Know someone ready to take their training or nutrition education to the next level? Encourage them contact firstname.lastname@example.org to learn more about:
- Free Class Challenge, offered on Wednesday at 6:45 p.m., Saturday at 9 a.m., or at another time by appointment.
- Performance Fueling Prescription, an eight-week nutrition education program including food log analysis, custom / goal-specific menu planning, nutrition education sessions (either individual or in a small group), initial & follow up body composition testing, and more.
- Training Essentials, a two-week, six-class program where athletes new to EAD | CFAH learn the fundamentals of our training programs, and log plenty of small group instruction and technique work with our nationally-certified performance coaches. Training Essentials participants will learn, practice and perfect body weight, dumb bell, kettle bell, and barbell movements, including Olympic weightlifting and power movements, and more.
admin : August 2, 2017 6:08 pm : News
EAD | CFAH Athlete and Master’s Division Cyclocross Champ Al W shares his thoughts on Thursday’s CrossFit Games Cyclocross Event. Games competitors will attack the course in two heats of 20 athletes. Starting position was determined Wednesday during an individual time trial on the same course athletes will race Thursday. Preview the course here. Check out the complete CBS Sports view schedule here. Thanks for taking time to share your perspective, Al!
I was more than a little surprised to see a cyclocross, or “cross” event included at the 2017 CrossFit Games. If you watched today’s individual time trial, it was easy to see which competitors have done similar things on a bike … and which have not. It looks like Thursday’s mass start and mix of experience levels will make for an entertaining event.
By cross racing standards, the CrossFit Games course is pretty tame in terms of technical elements, but it will challenge fitness. Normally, a cross course would make riders get off the bike more than once, but the Madison course does have a legit set of barriers. Many Elite Pro riders would jump barriers similar to those on the CrossFit Games course, but don’t look for that from most of these novice riders. Winners on the barriers will look very smooth as they dismount, lift the bike, and hurdle the barriers. Look for very little vertical movement as the rider goes over. After the tackling the last barrier, the bike should be back on the ground quickly and the rider back in the saddle in no more than two strides. The Trek bikes the Games athletes are riding [actually Mountain bikes] have flat pedals, so their feet should be back in contact with them almost immediately. Athletes must get power back to the pedals as quickly as possible; inexperienced racers will likely waste time and lose momentum.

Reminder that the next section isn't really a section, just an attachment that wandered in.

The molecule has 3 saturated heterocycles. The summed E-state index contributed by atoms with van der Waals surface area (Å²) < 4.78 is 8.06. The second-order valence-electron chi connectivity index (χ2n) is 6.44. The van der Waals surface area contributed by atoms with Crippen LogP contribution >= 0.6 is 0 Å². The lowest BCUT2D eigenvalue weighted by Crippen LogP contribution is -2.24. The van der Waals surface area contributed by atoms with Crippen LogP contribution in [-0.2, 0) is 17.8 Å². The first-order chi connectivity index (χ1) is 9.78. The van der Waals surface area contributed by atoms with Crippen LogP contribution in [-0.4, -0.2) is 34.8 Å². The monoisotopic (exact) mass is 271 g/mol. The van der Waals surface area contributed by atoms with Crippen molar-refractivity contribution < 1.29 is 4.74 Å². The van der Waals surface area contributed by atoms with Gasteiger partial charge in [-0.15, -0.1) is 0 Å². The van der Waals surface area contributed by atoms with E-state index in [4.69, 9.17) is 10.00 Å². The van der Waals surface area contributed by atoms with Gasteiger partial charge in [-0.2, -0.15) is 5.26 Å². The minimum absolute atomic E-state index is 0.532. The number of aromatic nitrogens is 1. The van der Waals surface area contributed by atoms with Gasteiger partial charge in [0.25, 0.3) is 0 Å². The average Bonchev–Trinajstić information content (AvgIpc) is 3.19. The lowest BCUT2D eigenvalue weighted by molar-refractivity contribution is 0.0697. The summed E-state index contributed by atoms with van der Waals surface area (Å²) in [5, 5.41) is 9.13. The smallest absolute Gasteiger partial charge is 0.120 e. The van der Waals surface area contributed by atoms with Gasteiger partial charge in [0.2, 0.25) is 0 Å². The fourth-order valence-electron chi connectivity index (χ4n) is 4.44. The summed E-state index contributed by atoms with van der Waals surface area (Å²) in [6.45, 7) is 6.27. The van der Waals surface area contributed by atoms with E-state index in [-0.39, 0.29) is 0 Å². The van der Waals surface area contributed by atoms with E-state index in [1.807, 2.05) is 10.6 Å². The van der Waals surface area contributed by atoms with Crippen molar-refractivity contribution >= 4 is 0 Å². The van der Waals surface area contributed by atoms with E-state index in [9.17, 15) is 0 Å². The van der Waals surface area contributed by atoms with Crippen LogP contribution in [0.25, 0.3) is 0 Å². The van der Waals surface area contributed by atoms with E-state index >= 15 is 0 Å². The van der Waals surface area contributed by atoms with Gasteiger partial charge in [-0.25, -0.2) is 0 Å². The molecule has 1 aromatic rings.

Normally, a cross course would have some vertical challenges and some off-camber corners, but the CrossFit Games course is in a dog park, so the ride will be relatively flat. In exchange for the lack of features, the course designers did a good job of putting in many, many 180-degree corners. Standard racing lines for this kind of corner is tape, pole, tape — meaning you come into the corner on the outside tape, cut to the inside at the apex pole, and then let the bike go back to the outside tape as power gets put back on. Exiting corners should be a hard, out of the saddle, short effort to get speed back. Traffic will tear the grass up and traction will continuously evolve as the laps add up. If it rains before the final, there could be mud and / or ruts, all of which require a slightly different skill set. Watch the people best at cornering; they will not carry the most speed into the corner, but will carry speed through and out of the corner.
Fitness wise, I think the cyclocross event is going to challenge the Games athletes. The promo video rider took just over 6-minutes to complete a lap, which makes the course an aerobic system challenge. Watch for the athletes who exit every corner hard, deliver the highest sustainable effort to the next corner, recharge in the middle of the corner, and are able to repeat … again and again. Think about what happens to your form when you are gassed and doing the umpteenth rep of something. This course will take its toll on novice riders and those with poor bike handling skills. It is likely that athletes may be able to finesse the first few corners, but that smoothness – and the ability to manage the barriers – will degrade as the race goes on. My guess is that the fastest people will complete the required laps in 18-19 minutes, and that we are in for a few crashes.
Print & Go version of the 2017 Late Summer Class Schedule.